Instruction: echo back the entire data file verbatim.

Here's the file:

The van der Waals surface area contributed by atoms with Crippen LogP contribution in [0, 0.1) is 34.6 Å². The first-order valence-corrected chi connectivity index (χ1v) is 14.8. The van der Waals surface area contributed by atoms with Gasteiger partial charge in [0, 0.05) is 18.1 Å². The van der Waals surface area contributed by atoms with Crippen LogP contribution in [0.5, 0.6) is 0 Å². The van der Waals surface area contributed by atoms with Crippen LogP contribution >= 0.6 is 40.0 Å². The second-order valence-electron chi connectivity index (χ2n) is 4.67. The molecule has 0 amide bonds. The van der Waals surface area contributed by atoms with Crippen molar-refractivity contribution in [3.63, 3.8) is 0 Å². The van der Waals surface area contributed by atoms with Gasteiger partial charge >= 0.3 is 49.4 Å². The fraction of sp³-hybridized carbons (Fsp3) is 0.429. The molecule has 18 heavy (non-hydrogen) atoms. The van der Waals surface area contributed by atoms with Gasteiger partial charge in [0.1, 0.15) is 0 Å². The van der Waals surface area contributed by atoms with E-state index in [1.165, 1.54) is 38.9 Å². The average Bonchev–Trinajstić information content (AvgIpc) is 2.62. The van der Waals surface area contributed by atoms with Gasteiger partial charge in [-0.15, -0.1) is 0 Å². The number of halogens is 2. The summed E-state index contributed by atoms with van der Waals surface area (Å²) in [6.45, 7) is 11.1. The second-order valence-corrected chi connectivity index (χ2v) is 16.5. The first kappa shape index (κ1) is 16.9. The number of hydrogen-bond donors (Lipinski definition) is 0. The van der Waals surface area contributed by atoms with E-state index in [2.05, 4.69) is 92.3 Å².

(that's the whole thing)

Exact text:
The van der Waals surface area contributed by atoms with Crippen LogP contribution in [0, 0.1) is 34.6 Å². The first-order valence-corrected chi connectivity index (χ1v) is 14.8. The van der Waals surface area contributed by atoms with Gasteiger partial charge in [0, 0.05) is 18.1 Å². The van der Waals surface area contributed by atoms with Crippen LogP contribution in [0.5, 0.6) is 0 Å². The van der Waals surface area contributed by atoms with Crippen LogP contribution >= 0.6 is 40.0 Å². The second-order valence-electron chi connectivity index (χ2n) is 4.67. The molecule has 0 amide bonds. The van der Waals surface area contributed by atoms with Crippen molar-refractivity contribution in [3.63, 3.8) is 0 Å². The van der Waals surface area contributed by atoms with Gasteiger partial charge >= 0.3 is 49.4 Å². The fraction of sp³-hybridized carbons (Fsp3) is 0.429. The molecule has 18 heavy (non-hydrogen) atoms. The van der Waals surface area contributed by atoms with Gasteiger partial charge in [0.1, 0.15) is 0 Å². The van der Waals surface area contributed by atoms with E-state index in [1.165, 1.54) is 38.9 Å². The average Bonchev–Trinajstić information content (AvgIpc) is 2.62. The van der Waals surface area contributed by atoms with Gasteiger partial charge in [-0.15, -0.1) is 0 Å². The number of halogens is 2. The summed E-state index contributed by atoms with van der Waals surface area (Å²) in [6.45, 7) is 11.1. The second-order valence-corrected chi connectivity index (χ2v) is 16.5. The first kappa shape index (κ1) is 16.9. The number of hydrogen-bond donors (Lipinski definition) is 0. The van der Waals surface area contributed by atoms with E-state index in [2.05, 4.69) is 92.3 Å².